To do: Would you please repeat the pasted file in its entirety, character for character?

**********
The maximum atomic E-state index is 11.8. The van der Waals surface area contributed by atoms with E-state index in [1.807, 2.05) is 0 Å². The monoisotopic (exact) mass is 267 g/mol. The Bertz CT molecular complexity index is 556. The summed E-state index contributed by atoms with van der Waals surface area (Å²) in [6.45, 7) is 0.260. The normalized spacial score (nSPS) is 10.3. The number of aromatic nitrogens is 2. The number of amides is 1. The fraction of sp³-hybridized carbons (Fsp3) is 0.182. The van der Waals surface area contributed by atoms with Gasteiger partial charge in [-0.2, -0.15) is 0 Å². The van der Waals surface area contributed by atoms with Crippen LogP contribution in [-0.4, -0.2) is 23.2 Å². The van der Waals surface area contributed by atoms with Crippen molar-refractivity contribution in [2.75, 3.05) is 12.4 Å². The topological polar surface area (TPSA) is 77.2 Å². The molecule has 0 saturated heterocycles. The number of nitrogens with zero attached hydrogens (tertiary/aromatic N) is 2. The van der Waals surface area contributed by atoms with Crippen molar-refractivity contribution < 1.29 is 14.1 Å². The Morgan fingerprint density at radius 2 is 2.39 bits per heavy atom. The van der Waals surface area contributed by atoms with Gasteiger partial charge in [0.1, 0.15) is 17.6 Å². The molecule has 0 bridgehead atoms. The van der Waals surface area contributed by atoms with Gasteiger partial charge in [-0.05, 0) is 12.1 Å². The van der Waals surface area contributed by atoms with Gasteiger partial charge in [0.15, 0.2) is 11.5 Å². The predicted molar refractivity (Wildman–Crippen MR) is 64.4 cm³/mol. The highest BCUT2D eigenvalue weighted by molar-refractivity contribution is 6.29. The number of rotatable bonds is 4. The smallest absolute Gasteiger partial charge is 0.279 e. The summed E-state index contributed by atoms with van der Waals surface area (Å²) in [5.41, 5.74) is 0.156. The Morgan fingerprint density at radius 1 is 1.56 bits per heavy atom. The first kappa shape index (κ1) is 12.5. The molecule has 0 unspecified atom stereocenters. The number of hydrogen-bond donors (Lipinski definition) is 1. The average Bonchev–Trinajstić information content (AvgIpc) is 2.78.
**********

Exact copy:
The maximum atomic E-state index is 11.8. The van der Waals surface area contributed by atoms with E-state index in [1.807, 2.05) is 0 Å². The monoisotopic (exact) mass is 267 g/mol. The Bertz CT molecular complexity index is 556. The summed E-state index contributed by atoms with van der Waals surface area (Å²) in [6.45, 7) is 0.260. The normalized spacial score (nSPS) is 10.3. The number of aromatic nitrogens is 2. The number of amides is 1. The fraction of sp³-hybridized carbons (Fsp3) is 0.182. The van der Waals surface area contributed by atoms with Gasteiger partial charge in [-0.2, -0.15) is 0 Å². The van der Waals surface area contributed by atoms with Crippen LogP contribution in [-0.4, -0.2) is 23.2 Å². The van der Waals surface area contributed by atoms with Crippen molar-refractivity contribution in [2.75, 3.05) is 12.4 Å². The topological polar surface area (TPSA) is 77.2 Å². The molecule has 0 saturated heterocycles. The number of nitrogens with zero attached hydrogens (tertiary/aromatic N) is 2. The van der Waals surface area contributed by atoms with Crippen molar-refractivity contribution < 1.29 is 14.1 Å². The Morgan fingerprint density at radius 2 is 2.39 bits per heavy atom. The van der Waals surface area contributed by atoms with Gasteiger partial charge in [0.1, 0.15) is 17.6 Å². The molecule has 0 bridgehead atoms. The van der Waals surface area contributed by atoms with Gasteiger partial charge in [-0.05, 0) is 12.1 Å². The van der Waals surface area contributed by atoms with Gasteiger partial charge in [0.15, 0.2) is 11.5 Å². The predicted molar refractivity (Wildman–Crippen MR) is 64.4 cm³/mol. The highest BCUT2D eigenvalue weighted by molar-refractivity contribution is 6.29. The number of rotatable bonds is 4. The smallest absolute Gasteiger partial charge is 0.279 e. The summed E-state index contributed by atoms with van der Waals surface area (Å²) in [5.41, 5.74) is 0.156. The Morgan fingerprint density at radius 1 is 1.56 bits per heavy atom. The first kappa shape index (κ1) is 12.5. The molecule has 0 unspecified atom stereocenters. The number of hydrogen-bond donors (Lipinski definition) is 1. The average Bonchev–Trinajstić information content (AvgIpc) is 2.78.